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Old 02-07-2017, 04:05 PM
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Watser? Watser? is offline
Fishy mokey
Join Date: Jul 2006
Location: Furrin parts
Default Re: Is it OK to punch a Nazi in the head?

And for those who missed it the first time:

The concept of privatization seemed very much in the air in the late 1970s and
early 1980s. Under prodding by Margaret Thatcher, 5 percent of the shares in
British Petroleum were sold in a public offering in November 1979, the first of the
major flotations in this period (Vickers and Yarrow, 1988, p. 316). My goal here is
not to comment on the merits of privatization as a policy, but rather to investigate
the history of the term “privatization” in economics and to shed some light on the
context in which the word was coined. Although the origin of the term is often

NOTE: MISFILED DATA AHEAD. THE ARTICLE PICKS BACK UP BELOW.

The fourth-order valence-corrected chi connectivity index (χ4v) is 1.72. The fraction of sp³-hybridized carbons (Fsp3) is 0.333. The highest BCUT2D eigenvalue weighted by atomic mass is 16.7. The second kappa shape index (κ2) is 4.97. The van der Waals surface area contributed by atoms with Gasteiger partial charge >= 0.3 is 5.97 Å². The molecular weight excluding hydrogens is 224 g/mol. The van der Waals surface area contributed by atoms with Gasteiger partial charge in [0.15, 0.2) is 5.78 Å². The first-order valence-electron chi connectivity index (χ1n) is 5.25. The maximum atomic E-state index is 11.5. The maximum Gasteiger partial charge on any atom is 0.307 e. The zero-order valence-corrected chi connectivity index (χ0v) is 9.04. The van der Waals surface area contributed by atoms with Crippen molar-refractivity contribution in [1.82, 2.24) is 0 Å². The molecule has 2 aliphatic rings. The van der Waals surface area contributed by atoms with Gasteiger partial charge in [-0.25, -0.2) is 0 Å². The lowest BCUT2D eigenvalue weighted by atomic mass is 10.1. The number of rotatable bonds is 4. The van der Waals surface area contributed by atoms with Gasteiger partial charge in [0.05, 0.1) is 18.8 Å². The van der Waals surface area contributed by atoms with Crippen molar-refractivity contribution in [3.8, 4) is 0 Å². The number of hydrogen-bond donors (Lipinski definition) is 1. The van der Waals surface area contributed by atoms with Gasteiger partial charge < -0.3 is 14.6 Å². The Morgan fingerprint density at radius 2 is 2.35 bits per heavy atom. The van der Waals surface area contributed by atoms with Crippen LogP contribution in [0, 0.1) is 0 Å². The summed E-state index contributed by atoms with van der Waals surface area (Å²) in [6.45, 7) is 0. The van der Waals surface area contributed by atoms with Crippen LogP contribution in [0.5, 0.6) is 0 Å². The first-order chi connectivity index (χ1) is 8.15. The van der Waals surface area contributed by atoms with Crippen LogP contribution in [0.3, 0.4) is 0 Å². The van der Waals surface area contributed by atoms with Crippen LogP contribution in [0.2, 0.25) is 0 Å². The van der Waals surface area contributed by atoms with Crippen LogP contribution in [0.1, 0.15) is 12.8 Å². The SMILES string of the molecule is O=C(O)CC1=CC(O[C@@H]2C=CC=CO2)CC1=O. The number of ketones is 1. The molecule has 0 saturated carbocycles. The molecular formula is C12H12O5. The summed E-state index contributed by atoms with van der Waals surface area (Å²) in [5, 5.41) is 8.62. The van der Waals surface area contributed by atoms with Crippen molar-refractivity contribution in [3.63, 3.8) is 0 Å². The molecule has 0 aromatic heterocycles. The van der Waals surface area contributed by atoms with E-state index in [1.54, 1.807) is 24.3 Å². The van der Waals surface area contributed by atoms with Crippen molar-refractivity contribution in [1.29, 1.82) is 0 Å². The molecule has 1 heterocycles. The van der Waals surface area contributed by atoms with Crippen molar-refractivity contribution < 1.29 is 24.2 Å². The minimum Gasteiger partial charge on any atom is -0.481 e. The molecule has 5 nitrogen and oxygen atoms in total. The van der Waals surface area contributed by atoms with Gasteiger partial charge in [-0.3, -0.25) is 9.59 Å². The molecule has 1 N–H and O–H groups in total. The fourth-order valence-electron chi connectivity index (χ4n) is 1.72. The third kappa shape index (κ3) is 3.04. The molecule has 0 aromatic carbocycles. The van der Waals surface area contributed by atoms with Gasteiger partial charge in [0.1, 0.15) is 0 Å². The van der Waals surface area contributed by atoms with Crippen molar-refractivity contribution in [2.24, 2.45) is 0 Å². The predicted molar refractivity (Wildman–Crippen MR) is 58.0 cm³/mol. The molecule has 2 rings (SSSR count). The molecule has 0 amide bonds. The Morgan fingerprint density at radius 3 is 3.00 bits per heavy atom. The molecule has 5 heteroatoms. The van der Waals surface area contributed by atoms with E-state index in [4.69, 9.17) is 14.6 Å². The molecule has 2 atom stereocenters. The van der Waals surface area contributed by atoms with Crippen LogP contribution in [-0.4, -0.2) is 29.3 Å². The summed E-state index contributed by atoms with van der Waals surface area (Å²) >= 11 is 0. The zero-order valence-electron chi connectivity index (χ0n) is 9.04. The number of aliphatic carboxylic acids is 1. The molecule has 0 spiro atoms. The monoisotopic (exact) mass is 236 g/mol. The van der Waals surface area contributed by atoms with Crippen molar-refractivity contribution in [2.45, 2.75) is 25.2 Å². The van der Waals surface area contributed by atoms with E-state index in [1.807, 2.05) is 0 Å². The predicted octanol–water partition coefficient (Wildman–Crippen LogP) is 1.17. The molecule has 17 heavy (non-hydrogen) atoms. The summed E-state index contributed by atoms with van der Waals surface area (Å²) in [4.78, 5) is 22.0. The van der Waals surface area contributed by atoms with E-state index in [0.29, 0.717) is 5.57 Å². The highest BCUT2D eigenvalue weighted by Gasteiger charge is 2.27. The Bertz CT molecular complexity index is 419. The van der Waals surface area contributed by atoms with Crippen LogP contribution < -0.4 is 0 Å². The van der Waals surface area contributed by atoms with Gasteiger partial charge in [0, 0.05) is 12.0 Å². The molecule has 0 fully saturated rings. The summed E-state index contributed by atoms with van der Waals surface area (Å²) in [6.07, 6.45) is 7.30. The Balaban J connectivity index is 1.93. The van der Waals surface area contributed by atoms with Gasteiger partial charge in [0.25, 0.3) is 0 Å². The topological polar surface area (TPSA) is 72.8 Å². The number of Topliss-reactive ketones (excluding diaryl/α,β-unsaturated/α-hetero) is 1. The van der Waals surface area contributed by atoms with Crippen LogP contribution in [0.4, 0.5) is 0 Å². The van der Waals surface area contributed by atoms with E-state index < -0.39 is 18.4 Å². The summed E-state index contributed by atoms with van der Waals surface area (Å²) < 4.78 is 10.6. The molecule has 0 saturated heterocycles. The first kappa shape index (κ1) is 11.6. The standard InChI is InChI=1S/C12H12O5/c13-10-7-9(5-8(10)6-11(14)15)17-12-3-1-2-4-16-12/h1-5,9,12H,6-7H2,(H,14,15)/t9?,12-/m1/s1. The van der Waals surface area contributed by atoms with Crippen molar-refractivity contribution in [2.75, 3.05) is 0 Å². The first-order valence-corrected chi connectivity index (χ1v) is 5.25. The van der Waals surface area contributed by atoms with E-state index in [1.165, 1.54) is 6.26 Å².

attributed to a 1969 book by Peter Drucker, I will show that this attribution is
incorrect, and that the terminology of privatization played an evolving role in
German economic policy from the 1930s through the 1950s.
The Coining of “Privatization” and
Germany’s National Socialist Party

Nationalization was particularly important in the early 1930s in Germany.The state
took over a large industrial concern, large commercial banks, and other minor firms.
In the mid-1930s, the Nazi regime transferred public ownership to the private sector.
In doing so, they went against the mainstream trends in western capitalistic countries,
none of which systematically reprivatized firms during the 1930s. Privatization was
used as a political tool to enhance support for the government and for the Nazi Party.
In addition, growing financial restrictions because of the cost of the rearmament
programme provided additional motivations for privatization.
Against the mainstream: Nazi
privatization in 1930s Germany
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